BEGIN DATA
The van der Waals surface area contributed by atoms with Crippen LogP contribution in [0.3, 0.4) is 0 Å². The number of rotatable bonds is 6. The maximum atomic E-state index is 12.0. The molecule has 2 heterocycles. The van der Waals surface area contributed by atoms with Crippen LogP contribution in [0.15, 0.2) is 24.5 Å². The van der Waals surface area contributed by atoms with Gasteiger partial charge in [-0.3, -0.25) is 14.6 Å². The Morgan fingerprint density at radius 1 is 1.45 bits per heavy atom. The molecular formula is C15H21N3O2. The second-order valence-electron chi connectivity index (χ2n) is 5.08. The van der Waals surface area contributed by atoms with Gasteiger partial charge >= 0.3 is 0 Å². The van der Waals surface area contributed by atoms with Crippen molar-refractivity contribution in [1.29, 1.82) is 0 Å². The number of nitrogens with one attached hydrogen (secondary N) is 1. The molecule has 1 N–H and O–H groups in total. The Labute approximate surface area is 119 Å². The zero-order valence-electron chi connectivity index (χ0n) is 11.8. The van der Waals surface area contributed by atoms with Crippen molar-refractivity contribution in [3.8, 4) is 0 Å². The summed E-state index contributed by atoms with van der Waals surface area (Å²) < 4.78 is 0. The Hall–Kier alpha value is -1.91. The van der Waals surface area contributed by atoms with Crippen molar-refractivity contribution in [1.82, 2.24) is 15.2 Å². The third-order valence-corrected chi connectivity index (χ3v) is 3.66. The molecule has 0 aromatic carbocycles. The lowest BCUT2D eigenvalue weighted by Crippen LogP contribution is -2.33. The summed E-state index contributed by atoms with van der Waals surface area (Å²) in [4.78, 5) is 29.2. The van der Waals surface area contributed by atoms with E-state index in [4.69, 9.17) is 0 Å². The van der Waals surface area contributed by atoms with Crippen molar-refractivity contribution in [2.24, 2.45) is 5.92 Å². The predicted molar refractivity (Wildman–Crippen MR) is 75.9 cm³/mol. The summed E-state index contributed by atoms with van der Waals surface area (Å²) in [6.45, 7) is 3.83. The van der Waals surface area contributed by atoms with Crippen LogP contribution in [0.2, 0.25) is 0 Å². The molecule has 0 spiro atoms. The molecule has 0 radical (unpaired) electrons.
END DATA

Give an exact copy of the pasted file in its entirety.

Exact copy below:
The van der Waals surface area contributed by atoms with Crippen LogP contribution in [0.3, 0.4) is 0 Å². The number of rotatable bonds is 6. The maximum atomic E-state index is 12.0. The molecule has 2 heterocycles. The van der Waals surface area contributed by atoms with Crippen LogP contribution in [0.15, 0.2) is 24.5 Å². The van der Waals surface area contributed by atoms with Gasteiger partial charge in [-0.3, -0.25) is 14.6 Å². The Morgan fingerprint density at radius 1 is 1.45 bits per heavy atom. The molecular formula is C15H21N3O2. The second-order valence-electron chi connectivity index (χ2n) is 5.08. The van der Waals surface area contributed by atoms with Gasteiger partial charge >= 0.3 is 0 Å². The van der Waals surface area contributed by atoms with Crippen molar-refractivity contribution in [1.29, 1.82) is 0 Å². The number of nitrogens with one attached hydrogen (secondary N) is 1. The molecule has 1 N–H and O–H groups in total. The Labute approximate surface area is 119 Å². The zero-order valence-electron chi connectivity index (χ0n) is 11.8. The van der Waals surface area contributed by atoms with Crippen molar-refractivity contribution in [3.8, 4) is 0 Å². The summed E-state index contributed by atoms with van der Waals surface area (Å²) < 4.78 is 0. The Hall–Kier alpha value is -1.91. The van der Waals surface area contributed by atoms with Crippen molar-refractivity contribution in [1.82, 2.24) is 15.2 Å². The third-order valence-corrected chi connectivity index (χ3v) is 3.66. The molecule has 0 aromatic carbocycles. The lowest BCUT2D eigenvalue weighted by Crippen LogP contribution is -2.33. The summed E-state index contributed by atoms with van der Waals surface area (Å²) in [4.78, 5) is 29.2. The van der Waals surface area contributed by atoms with E-state index in [4.69, 9.17) is 0 Å². The van der Waals surface area contributed by atoms with Crippen molar-refractivity contribution in [2.24, 2.45) is 5.92 Å². The predicted molar refractivity (Wildman–Crippen MR) is 75.9 cm³/mol. The summed E-state index contributed by atoms with van der Waals surface area (Å²) in [6.45, 7) is 3.83. The van der Waals surface area contributed by atoms with Crippen LogP contribution in [0.2, 0.25) is 0 Å². The molecule has 0 spiro atoms. The molecule has 0 radical (unpaired) electrons.